My fiancee’s sister is in town, along with her five-year-old niece, which means I’ve been temporarily set aside for long bouts of playing “house” and discussions about the new baby on the way in May.

Rather than become upset about my relocation to the periphery of attention, I’m enjoying some extra time to think.

One of the most striking observations I had over the weekend was that many people go out in search of “happiness.”

We really look for happiness in three things: the people around us, the work we do, and our current situation.

This would be fine, if any of these things actually make us happy.  They don’t.

Here are three truths most people never realize until they travel the world, do what they love, and achieve an impossible goal:

1) No matter where you live, people will be pretty much the same

“People travel to faraway places to watch, in fascination, the kind of people they ignore at home.” -Dagobert D. Runes

I’ve lived in three different countries now and have traveled to 9 (I think), and I’ve found this to be absolutely true.  Once you peel back some of the strange ways people do things, you really see that people are the same everywhere.  In Afghanistan, I met slick salesmen and devoted husbands.  In Turkey, I have known noisy neighbors and horrible gossips.  Lately, in Turkey, there’s a huge surge in Justin Bieber fanaticism.  Some people work hard and are happy; some people are very lazy and bored.  Some are happy; some are not.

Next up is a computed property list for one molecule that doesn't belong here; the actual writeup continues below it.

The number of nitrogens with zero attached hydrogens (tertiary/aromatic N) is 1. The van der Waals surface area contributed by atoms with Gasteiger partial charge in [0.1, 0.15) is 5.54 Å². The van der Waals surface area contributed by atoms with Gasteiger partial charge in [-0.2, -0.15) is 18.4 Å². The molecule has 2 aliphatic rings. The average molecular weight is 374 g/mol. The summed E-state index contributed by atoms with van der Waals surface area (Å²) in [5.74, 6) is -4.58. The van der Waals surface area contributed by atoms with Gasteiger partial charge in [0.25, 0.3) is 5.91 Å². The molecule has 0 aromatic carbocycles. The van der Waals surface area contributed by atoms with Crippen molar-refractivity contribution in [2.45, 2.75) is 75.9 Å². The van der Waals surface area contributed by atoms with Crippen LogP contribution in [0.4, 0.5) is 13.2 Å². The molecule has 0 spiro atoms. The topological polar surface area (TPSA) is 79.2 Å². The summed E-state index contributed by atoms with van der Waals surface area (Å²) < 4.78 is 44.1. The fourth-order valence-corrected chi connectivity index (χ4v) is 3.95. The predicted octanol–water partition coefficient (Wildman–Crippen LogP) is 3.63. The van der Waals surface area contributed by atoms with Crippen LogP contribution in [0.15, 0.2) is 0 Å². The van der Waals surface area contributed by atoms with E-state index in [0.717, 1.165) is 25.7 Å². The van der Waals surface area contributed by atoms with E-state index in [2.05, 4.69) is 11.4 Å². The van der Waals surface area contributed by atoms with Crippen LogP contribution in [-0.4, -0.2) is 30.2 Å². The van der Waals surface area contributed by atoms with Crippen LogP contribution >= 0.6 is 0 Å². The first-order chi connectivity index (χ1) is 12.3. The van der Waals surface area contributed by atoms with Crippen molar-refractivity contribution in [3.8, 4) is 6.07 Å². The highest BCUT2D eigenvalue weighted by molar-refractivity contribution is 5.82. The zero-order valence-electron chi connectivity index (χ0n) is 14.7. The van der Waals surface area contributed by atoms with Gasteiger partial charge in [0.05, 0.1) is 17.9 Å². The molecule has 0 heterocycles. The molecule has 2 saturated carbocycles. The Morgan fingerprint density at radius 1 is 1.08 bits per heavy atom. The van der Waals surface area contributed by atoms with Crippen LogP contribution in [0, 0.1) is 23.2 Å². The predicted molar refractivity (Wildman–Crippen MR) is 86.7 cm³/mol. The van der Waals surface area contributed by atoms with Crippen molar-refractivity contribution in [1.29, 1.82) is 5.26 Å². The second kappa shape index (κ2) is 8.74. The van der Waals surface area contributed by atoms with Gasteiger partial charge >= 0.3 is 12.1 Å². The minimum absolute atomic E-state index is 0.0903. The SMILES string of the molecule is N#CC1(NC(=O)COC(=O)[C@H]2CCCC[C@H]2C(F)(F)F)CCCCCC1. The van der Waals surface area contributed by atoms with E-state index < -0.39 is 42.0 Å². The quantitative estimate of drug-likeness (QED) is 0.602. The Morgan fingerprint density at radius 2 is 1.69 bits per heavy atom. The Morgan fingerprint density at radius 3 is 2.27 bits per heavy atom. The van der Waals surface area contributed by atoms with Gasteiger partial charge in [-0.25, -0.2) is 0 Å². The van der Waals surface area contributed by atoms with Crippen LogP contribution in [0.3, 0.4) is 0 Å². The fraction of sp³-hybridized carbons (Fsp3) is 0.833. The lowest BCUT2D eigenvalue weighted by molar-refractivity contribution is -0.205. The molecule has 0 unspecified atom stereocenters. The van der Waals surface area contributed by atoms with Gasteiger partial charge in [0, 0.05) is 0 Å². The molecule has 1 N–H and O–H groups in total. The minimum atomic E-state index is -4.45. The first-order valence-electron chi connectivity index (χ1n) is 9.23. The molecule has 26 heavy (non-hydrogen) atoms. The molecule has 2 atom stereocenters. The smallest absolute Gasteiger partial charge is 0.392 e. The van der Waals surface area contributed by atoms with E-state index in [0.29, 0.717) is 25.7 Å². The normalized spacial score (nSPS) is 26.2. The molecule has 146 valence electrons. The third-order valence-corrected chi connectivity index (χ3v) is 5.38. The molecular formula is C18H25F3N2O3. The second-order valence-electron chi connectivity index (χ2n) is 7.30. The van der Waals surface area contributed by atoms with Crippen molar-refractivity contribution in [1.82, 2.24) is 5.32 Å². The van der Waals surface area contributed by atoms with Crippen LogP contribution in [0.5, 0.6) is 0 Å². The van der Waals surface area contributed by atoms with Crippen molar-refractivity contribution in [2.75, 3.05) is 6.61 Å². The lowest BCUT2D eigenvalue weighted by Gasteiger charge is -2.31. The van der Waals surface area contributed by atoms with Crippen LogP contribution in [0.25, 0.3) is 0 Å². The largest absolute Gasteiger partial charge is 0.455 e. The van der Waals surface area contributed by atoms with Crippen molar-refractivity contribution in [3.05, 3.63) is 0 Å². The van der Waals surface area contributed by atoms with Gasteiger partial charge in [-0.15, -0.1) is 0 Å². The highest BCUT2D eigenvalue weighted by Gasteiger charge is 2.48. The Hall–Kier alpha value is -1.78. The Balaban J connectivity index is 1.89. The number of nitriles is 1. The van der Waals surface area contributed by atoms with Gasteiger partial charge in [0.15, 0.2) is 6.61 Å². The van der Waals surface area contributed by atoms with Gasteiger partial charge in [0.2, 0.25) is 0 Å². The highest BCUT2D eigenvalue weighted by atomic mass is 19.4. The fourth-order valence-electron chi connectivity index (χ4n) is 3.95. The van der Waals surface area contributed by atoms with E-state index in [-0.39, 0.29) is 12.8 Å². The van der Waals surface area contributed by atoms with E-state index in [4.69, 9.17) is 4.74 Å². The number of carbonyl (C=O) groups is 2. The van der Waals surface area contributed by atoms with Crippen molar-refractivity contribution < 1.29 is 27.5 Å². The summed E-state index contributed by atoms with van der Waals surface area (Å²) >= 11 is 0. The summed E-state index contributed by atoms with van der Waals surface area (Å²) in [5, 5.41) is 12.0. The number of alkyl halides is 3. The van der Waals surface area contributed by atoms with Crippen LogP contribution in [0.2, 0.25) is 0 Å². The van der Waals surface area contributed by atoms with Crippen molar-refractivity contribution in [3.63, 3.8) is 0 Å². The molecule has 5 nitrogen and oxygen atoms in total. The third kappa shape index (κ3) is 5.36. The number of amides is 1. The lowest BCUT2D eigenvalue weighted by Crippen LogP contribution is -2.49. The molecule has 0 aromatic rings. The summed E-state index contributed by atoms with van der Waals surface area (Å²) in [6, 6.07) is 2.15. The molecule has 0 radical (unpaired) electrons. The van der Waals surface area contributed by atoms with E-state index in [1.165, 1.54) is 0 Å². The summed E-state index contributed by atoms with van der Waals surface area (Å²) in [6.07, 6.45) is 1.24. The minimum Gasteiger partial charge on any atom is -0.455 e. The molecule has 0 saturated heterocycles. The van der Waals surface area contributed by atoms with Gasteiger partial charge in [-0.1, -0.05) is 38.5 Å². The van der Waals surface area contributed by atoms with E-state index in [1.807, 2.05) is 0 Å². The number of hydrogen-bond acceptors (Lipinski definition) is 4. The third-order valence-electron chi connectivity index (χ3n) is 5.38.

When I lived in America, I saw much the same habits from the people around me.  Some were happy while others complained.  Some were honorable while others cheated in an attempt to get ahead.  There really is no difference in people on a human level, and once you’ve lived in a foreign country for a few months, you realize this.

I’m not saying there are no differences in culture or thoughts; just that the strange people you find so fascinating are available in your own neighbor hoods, if you care to notice them.

2) Everybody, even people who love their jobs, sometimes hate getting up and going to work

“I have looked in the mirror every morning and asked myself: “If today were the last day of my life, would I want to do what I am about to do today?” And whenever the answer has been “No” for too many days in a row, I know I need to change something.” -Steve Jobs

Okay, okay, we’re probably using Steve Jobs’ quotes a little too often, but the man had a good philosophy on work.  I’m told he was horrible to wait on in a restaurant, but that’s neither here nor there.

Steve Jobs was a strong believer in doing what you love every day.  He refused to work on something which didn’t fill him with passion.  I believe this led to much of his success.

If you read the quote carefully, you will notice he says “too many days in a row.”  Not “today” but “too many.”  There’s a great message there.  He didn’t wake up every day excited to go to work.  Most days, yes, but not every day.